Articolo disponibile anche in: Italian
Immersed in the valley between Barberino Val d’Elsa and Tignano, there is a space dedicated to tranquility and the love of nature.
Chianti, used to cattle and sheep raising has discovered something unique: the raising of alpaca. 9 hectares of land are host to this animal, which although arriving from afar, ﬁnds a perfect habitat here.
The alpaca is appreciated for its ﬁne wool and lives among other local species; cattle, geese, sheep, horses, hens, cats and dogs. They make up a veritable farm in an oasis of timeless peace and are shadowed by the Australian herder, Antonella Gistri and her daughter Carolina Ortu who show us their alpaca valley; from the animals to the items made with their wool.
“We began by chance”, says Antonella. “The alpaca adventure became a passion. We became curious by reading an article about a woman who had brought them to Italy. We went to see them in Grosseto and fell in love”.
“In September of 2001” she tells us, “we bought a male and 5 pregnant females who gave birth to as many baby alpacas. One of these is Gaetano, born on April 21. We now have 25 of the specimen”.
“We principally work the wool”, she continue “It is anti-allergic, warm and light and has many qualities. It has many tones. We decided not to die the wool and leave it in the four basic colors: black, brown, gray and white”.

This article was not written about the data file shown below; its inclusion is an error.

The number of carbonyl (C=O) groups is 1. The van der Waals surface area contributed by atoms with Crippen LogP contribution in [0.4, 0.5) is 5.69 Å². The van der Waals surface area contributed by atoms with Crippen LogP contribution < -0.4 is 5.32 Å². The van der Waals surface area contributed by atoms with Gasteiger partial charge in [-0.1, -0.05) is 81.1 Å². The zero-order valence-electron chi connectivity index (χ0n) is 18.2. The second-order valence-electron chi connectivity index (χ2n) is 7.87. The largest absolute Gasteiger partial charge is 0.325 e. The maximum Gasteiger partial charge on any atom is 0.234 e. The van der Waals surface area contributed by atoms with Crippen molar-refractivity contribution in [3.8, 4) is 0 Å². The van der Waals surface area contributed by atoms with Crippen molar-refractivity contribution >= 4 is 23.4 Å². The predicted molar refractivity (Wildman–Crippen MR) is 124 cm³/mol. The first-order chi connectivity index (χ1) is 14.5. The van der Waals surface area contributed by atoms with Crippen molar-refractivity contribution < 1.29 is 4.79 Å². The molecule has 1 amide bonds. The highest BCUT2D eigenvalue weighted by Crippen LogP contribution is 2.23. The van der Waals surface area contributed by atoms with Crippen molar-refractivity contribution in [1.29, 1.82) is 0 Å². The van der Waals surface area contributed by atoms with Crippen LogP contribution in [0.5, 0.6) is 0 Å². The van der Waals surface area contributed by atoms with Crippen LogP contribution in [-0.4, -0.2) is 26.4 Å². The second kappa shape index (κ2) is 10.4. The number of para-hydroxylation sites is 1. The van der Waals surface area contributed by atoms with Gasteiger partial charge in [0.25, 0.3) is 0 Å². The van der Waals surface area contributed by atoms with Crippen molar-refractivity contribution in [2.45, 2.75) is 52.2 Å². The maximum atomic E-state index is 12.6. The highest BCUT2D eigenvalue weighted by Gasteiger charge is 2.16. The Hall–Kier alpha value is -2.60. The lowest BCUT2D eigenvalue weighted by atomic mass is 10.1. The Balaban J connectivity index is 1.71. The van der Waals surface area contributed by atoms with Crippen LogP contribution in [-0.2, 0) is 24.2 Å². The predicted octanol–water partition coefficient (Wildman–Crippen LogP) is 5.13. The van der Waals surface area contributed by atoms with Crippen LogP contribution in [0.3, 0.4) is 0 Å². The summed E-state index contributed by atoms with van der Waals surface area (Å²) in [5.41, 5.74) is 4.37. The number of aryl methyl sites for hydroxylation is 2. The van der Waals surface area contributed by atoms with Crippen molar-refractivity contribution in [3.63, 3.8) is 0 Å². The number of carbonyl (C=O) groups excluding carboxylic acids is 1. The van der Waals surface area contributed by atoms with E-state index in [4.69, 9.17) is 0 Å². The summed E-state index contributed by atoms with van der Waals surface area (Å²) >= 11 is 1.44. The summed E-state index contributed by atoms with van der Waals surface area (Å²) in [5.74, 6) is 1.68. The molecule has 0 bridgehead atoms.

“We sheer then between the end of may and the beginning of June,” explains the proprietress of the farm. “From their back and sides we get a ﬁrst quality yarn, and the wool from their neck and legs is used as stufﬁng. We then go to the spinning wheel”.
“Once the thread is ready”, she underlines, “we can transform it into products We create scarves, hats, blankets and made-to-order sweaters. We sell the items in the seasonal markets, from September to January. We also organize school trips”.
“The animals need little attention. They are docile, gregarious and creatures of habit. They can not defend themselves and are instinctively afraid. To keep everything under control, at night they sleep in a raised area to protect them from wild dogs and wolves”.
“They are originally from the Andes,” she adds, “ and adapt easily to our climate. They belong to the camel family, but unlike their cousin, the llama, they only spit when they feel threatened. And they chew on grass instead of ripping it out like sheep”.
“I believe they are also very intelligent”, concludes Antonella.“Generally, the females give birth alone. But in the event of a problem they come to ‘call’ us at home. We helped the little one, born feet ﬁrst, to do gymnastics, and now he runs faster than the others!”.